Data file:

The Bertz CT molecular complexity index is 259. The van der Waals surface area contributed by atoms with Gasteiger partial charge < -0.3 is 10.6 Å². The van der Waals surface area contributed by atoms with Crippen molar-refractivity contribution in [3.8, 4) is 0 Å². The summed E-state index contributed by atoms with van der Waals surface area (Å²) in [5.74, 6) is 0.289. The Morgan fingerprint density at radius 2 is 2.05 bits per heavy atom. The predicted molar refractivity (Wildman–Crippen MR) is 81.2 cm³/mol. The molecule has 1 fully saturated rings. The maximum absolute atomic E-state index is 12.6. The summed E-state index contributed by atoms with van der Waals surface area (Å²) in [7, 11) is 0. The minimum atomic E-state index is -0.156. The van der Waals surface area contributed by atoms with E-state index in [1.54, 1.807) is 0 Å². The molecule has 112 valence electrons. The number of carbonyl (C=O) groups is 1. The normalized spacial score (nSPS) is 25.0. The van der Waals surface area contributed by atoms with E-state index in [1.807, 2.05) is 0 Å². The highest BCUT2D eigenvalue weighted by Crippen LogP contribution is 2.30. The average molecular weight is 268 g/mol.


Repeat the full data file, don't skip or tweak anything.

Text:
The Bertz CT molecular complexity index is 259. The van der Waals surface area contributed by atoms with Gasteiger partial charge < -0.3 is 10.6 Å². The van der Waals surface area contributed by atoms with Crippen molar-refractivity contribution in [3.8, 4) is 0 Å². The summed E-state index contributed by atoms with van der Waals surface area (Å²) in [5.74, 6) is 0.289. The Morgan fingerprint density at radius 2 is 2.05 bits per heavy atom. The predicted molar refractivity (Wildman–Crippen MR) is 81.2 cm³/mol. The molecule has 1 fully saturated rings. The maximum absolute atomic E-state index is 12.6. The summed E-state index contributed by atoms with van der Waals surface area (Å²) in [7, 11) is 0. The minimum atomic E-state index is -0.156. The van der Waals surface area contributed by atoms with E-state index in [1.54, 1.807) is 0 Å². The molecule has 112 valence electrons. The number of carbonyl (C=O) groups is 1. The normalized spacial score (nSPS) is 25.0. The van der Waals surface area contributed by atoms with E-state index in [1.807, 2.05) is 0 Å². The highest BCUT2D eigenvalue weighted by Crippen LogP contribution is 2.30. The average molecular weight is 268 g/mol.